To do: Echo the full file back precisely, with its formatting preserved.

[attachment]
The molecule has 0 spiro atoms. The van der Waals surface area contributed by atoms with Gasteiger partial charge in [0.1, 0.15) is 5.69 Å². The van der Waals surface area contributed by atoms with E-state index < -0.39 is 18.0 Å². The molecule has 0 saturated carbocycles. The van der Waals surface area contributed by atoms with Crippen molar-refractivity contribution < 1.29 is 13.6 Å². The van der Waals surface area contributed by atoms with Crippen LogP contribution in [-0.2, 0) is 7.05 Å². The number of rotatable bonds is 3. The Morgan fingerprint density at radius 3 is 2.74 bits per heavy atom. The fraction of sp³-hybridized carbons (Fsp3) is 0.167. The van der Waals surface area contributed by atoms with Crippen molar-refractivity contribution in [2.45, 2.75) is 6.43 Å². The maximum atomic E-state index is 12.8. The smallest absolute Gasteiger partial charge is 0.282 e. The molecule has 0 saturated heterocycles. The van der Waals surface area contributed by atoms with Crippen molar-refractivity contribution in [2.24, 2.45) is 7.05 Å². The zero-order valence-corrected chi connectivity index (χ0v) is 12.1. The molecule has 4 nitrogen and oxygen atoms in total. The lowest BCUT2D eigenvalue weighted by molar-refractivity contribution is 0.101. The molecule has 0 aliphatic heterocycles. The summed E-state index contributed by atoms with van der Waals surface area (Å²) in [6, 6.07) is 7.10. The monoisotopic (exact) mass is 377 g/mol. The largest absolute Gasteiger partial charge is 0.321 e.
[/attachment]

The molecule has 0 spiro atoms. The van der Waals surface area contributed by atoms with Gasteiger partial charge in [0.1, 0.15) is 5.69 Å². The van der Waals surface area contributed by atoms with E-state index < -0.39 is 18.0 Å². The molecule has 0 saturated carbocycles. The van der Waals surface area contributed by atoms with Crippen molar-refractivity contribution < 1.29 is 13.6 Å². The van der Waals surface area contributed by atoms with Crippen LogP contribution in [-0.2, 0) is 7.05 Å². The number of rotatable bonds is 3. The Morgan fingerprint density at radius 3 is 2.74 bits per heavy atom. The fraction of sp³-hybridized carbons (Fsp3) is 0.167. The van der Waals surface area contributed by atoms with Crippen molar-refractivity contribution in [2.45, 2.75) is 6.43 Å². The maximum atomic E-state index is 12.8. The smallest absolute Gasteiger partial charge is 0.282 e. The molecule has 0 saturated heterocycles. The van der Waals surface area contributed by atoms with Crippen molar-refractivity contribution in [2.24, 2.45) is 7.05 Å². The zero-order valence-corrected chi connectivity index (χ0v) is 12.1. The molecule has 4 nitrogen and oxygen atoms in total. The lowest BCUT2D eigenvalue weighted by molar-refractivity contribution is 0.101. The molecule has 0 aliphatic heterocycles. The summed E-state index contributed by atoms with van der Waals surface area (Å²) in [6, 6.07) is 7.10. The monoisotopic (exact) mass is 377 g/mol. The largest absolute Gasteiger partial charge is 0.321 e.